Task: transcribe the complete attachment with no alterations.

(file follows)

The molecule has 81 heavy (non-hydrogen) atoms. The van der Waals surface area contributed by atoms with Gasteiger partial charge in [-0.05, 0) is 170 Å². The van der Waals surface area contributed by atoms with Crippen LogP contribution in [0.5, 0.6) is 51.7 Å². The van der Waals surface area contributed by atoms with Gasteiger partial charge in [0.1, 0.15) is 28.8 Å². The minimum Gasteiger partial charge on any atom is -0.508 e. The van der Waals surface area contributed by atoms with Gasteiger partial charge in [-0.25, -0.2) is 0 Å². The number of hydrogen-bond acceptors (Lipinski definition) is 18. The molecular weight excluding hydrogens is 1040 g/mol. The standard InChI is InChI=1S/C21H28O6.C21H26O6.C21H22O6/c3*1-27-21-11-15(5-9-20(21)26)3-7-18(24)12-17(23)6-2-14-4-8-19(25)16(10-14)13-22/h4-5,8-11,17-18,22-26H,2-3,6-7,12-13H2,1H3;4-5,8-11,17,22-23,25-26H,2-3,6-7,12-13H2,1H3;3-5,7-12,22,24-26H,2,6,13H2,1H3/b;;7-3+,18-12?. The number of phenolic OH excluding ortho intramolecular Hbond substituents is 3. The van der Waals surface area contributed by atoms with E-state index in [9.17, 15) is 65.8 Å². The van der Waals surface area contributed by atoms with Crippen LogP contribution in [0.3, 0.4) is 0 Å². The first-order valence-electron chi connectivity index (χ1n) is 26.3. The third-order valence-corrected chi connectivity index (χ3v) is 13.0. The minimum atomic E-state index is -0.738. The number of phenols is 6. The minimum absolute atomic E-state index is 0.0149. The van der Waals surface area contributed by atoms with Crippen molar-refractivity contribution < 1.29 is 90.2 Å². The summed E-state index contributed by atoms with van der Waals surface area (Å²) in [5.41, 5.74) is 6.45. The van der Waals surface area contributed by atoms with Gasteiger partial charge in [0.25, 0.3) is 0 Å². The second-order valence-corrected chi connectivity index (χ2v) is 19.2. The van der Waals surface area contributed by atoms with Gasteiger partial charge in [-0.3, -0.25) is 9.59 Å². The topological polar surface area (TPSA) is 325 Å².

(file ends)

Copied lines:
The molecule has 81 heavy (non-hydrogen) atoms. The van der Waals surface area contributed by atoms with Gasteiger partial charge in [-0.05, 0) is 170 Å². The van der Waals surface area contributed by atoms with Crippen LogP contribution in [0.5, 0.6) is 51.7 Å². The van der Waals surface area contributed by atoms with Gasteiger partial charge in [0.1, 0.15) is 28.8 Å². The minimum Gasteiger partial charge on any atom is -0.508 e. The van der Waals surface area contributed by atoms with Gasteiger partial charge in [-0.25, -0.2) is 0 Å². The number of hydrogen-bond acceptors (Lipinski definition) is 18. The molecular weight excluding hydrogens is 1040 g/mol. The standard InChI is InChI=1S/C21H28O6.C21H26O6.C21H22O6/c3*1-27-21-11-15(5-9-20(21)26)3-7-18(24)12-17(23)6-2-14-4-8-19(25)16(10-14)13-22/h4-5,8-11,17-18,22-26H,2-3,6-7,12-13H2,1H3;4-5,8-11,17,22-23,25-26H,2-3,6-7,12-13H2,1H3;3-5,7-12,22,24-26H,2,6,13H2,1H3/b;;7-3+,18-12?. The number of phenolic OH excluding ortho intramolecular Hbond substituents is 3. The van der Waals surface area contributed by atoms with E-state index in [9.17, 15) is 65.8 Å². The van der Waals surface area contributed by atoms with Crippen LogP contribution in [0.3, 0.4) is 0 Å². The first-order valence-electron chi connectivity index (χ1n) is 26.3. The third-order valence-corrected chi connectivity index (χ3v) is 13.0. The minimum atomic E-state index is -0.738. The number of phenols is 6. The minimum absolute atomic E-state index is 0.0149. The van der Waals surface area contributed by atoms with Crippen molar-refractivity contribution < 1.29 is 90.2 Å². The summed E-state index contributed by atoms with van der Waals surface area (Å²) in [5.41, 5.74) is 6.45. The van der Waals surface area contributed by atoms with Gasteiger partial charge in [0.25, 0.3) is 0 Å². The second-order valence-corrected chi connectivity index (χ2v) is 19.2. The van der Waals surface area contributed by atoms with Gasteiger partial charge in [-0.3, -0.25) is 9.59 Å². The topological polar surface area (TPSA) is 325 Å².